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The Reliants Project: how adults make friends they can rely on

Turns out we want to talk about friendships. Thanks to those of you who reached out to me personally in response to my earlier blog post. I’m also excited to see the dialogue around building and maintaining friendships as adults has since expanded beyond a handful of forward-thinking blogs. Articles have popped up in The Atlantic, The Huffington Post, The New York Times and Vox acknowledging the challenge of adult friendship as well as analysing the systems that may be counterproductive (such as urban planning). Here are a handful of my favourites:

Having just moved to a new city, I am acutely aware of this trend and have been actively thinking about ways to better understand this dynamic. A wise friend suggested that I focus on the myths we tell ourselves about making friends, which are easy to find in these list-style blog posts. “Join a club”, “become a volunteer” and “use your kids/pets” are so commonly sited that we take them as a given. I actually think this post (also from Bustle) sums it up nicely:

“My cousin once said to me of her fellow mom friends, “These aren’t people I’ll know forever, they’re just people I hang out with.” It sounded a little harsh at the time, but now that I have a kid of my own, I get what she means. Of course you meet people you really, genuinely connect with as a parent, but by and large, the majority of your new friends are not people you’d ask for a ride to the airport.”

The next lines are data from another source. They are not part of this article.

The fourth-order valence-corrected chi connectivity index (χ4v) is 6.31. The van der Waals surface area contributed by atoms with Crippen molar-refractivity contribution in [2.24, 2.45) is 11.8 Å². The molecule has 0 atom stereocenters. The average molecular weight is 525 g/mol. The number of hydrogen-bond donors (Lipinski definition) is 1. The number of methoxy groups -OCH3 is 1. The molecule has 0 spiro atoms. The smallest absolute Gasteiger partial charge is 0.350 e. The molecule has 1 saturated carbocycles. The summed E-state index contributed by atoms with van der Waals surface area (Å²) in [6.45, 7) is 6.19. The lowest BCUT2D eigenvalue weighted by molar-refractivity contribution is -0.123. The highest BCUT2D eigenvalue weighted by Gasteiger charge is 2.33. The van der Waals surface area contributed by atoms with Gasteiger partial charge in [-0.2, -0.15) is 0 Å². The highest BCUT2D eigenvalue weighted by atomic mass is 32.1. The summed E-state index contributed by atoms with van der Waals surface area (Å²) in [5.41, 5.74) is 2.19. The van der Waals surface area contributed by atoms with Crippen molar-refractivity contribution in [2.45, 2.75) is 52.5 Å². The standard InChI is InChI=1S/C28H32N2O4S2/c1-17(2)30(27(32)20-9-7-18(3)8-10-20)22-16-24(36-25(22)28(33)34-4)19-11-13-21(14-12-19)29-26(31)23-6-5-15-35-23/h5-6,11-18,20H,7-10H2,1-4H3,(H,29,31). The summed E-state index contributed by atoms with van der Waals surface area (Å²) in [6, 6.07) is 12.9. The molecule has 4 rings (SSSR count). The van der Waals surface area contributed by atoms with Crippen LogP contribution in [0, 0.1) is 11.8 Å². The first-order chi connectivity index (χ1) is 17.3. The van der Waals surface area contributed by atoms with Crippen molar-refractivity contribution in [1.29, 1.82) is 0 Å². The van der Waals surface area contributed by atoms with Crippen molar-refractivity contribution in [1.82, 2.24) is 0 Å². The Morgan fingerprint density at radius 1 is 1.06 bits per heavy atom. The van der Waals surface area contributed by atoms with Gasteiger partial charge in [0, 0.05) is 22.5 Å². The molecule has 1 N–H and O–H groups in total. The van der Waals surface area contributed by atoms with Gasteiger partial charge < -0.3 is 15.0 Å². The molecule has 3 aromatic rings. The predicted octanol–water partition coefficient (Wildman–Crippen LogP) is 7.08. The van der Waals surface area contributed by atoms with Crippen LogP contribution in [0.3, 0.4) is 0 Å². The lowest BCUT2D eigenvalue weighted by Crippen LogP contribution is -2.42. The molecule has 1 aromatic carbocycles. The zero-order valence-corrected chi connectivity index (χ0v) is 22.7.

So how do we get beyond the myths to identify barriers and best practices? With data. By documenting our actual experiences and sharing them. Enter The Reliants Project. Inspired by conversations I’ve had over the last six months, my goal is to encourage people to map how they make new friends they can rely on in an increasingly transient world.

If you are…

  1. moving to a new place within the next 3 months or moved within the last 3 months
  2. not participating in a full-time education program (ie. university or graduate studies)
  3. willing to keep track of all new connections for at least 1 year

…then it would be wonderful to have you to participate.

Why these three guidelines? I think it’s hard to remember how your friend base grew and evolved after 3 months have passed, but friends often start making introductions in advance. University and graduate programs offer a set of ready-made acquaintances that often easily grow into friendships. Most people claim it takes them at least a year to settle into a new place. Even if you don’t fit these guidelines but are interested in tracking your experience, I’d still love to hear from you!

What will this entail? Over the next year I will be keeping track of all the new connections I make and mapping them. My plan is to use Adobe Illustrator to draw this tree-style diagram, but Keynote, Lucidchart, PowerPoint or even mind mapping software such as XMind would work just as well. The information I am collecting is as follows:

  • When and in what context I met each person (meeting through introduction, organisation event, spontaneously, etc)
  • If I met the person through an introduction or recommendation, who provided it
  • Who did I meet as a result of meeting this person (either through further introductions or recommendations)
  • Has this person become a “reliant” and part of my personal friend network

In addition to my own data, I’ll collect and organise all the information I receive from other Reliants Project participants to share. No doubt this project will evolve over time. If you’re interested in participating, take a moment to fill out this Typeform: 

If you’re just interested in updates, stay in touch by providing your email address in the right hand column of this page. Know someone who fits the bill? Please forward this on and encourage them to reach out. Can’t wait to see how this unfolds!

4 Comments

  1. Pingback: The Reliants Project: 3 months | with ease

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